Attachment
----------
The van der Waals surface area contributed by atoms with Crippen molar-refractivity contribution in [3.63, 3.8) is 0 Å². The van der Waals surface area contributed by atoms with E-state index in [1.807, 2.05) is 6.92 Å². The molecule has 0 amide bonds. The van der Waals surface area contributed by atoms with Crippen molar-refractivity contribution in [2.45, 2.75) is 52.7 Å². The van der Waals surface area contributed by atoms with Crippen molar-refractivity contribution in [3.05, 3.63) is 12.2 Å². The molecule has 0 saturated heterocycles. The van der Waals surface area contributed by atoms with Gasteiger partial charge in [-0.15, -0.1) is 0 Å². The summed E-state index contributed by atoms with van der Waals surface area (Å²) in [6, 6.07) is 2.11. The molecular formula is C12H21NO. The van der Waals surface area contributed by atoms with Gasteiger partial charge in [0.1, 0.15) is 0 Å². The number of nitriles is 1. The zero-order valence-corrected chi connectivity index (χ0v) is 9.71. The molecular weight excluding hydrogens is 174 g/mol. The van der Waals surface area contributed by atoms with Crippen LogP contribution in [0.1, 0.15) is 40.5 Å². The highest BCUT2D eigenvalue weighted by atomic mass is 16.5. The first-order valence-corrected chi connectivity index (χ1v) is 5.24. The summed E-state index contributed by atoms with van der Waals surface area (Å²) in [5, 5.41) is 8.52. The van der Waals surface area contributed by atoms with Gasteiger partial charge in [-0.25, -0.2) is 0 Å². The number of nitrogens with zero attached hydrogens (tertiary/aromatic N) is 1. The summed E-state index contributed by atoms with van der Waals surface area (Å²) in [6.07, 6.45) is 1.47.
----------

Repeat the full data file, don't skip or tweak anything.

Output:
The van der Waals surface area contributed by atoms with Crippen molar-refractivity contribution in [3.63, 3.8) is 0 Å². The van der Waals surface area contributed by atoms with E-state index in [1.807, 2.05) is 6.92 Å². The molecule has 0 amide bonds. The van der Waals surface area contributed by atoms with Crippen molar-refractivity contribution in [2.45, 2.75) is 52.7 Å². The van der Waals surface area contributed by atoms with Crippen molar-refractivity contribution in [3.05, 3.63) is 12.2 Å². The molecule has 0 saturated heterocycles. The van der Waals surface area contributed by atoms with Gasteiger partial charge in [-0.15, -0.1) is 0 Å². The summed E-state index contributed by atoms with van der Waals surface area (Å²) in [6, 6.07) is 2.11. The molecular formula is C12H21NO. The van der Waals surface area contributed by atoms with Gasteiger partial charge in [0.1, 0.15) is 0 Å². The number of nitriles is 1. The zero-order valence-corrected chi connectivity index (χ0v) is 9.71. The molecular weight excluding hydrogens is 174 g/mol. The van der Waals surface area contributed by atoms with Crippen LogP contribution in [0.1, 0.15) is 40.5 Å². The highest BCUT2D eigenvalue weighted by atomic mass is 16.5. The first-order valence-corrected chi connectivity index (χ1v) is 5.24. The summed E-state index contributed by atoms with van der Waals surface area (Å²) in [5, 5.41) is 8.52. The van der Waals surface area contributed by atoms with Gasteiger partial charge in [-0.25, -0.2) is 0 Å². The number of nitrogens with zero attached hydrogens (tertiary/aromatic N) is 1. The summed E-state index contributed by atoms with van der Waals surface area (Å²) in [6.07, 6.45) is 1.47.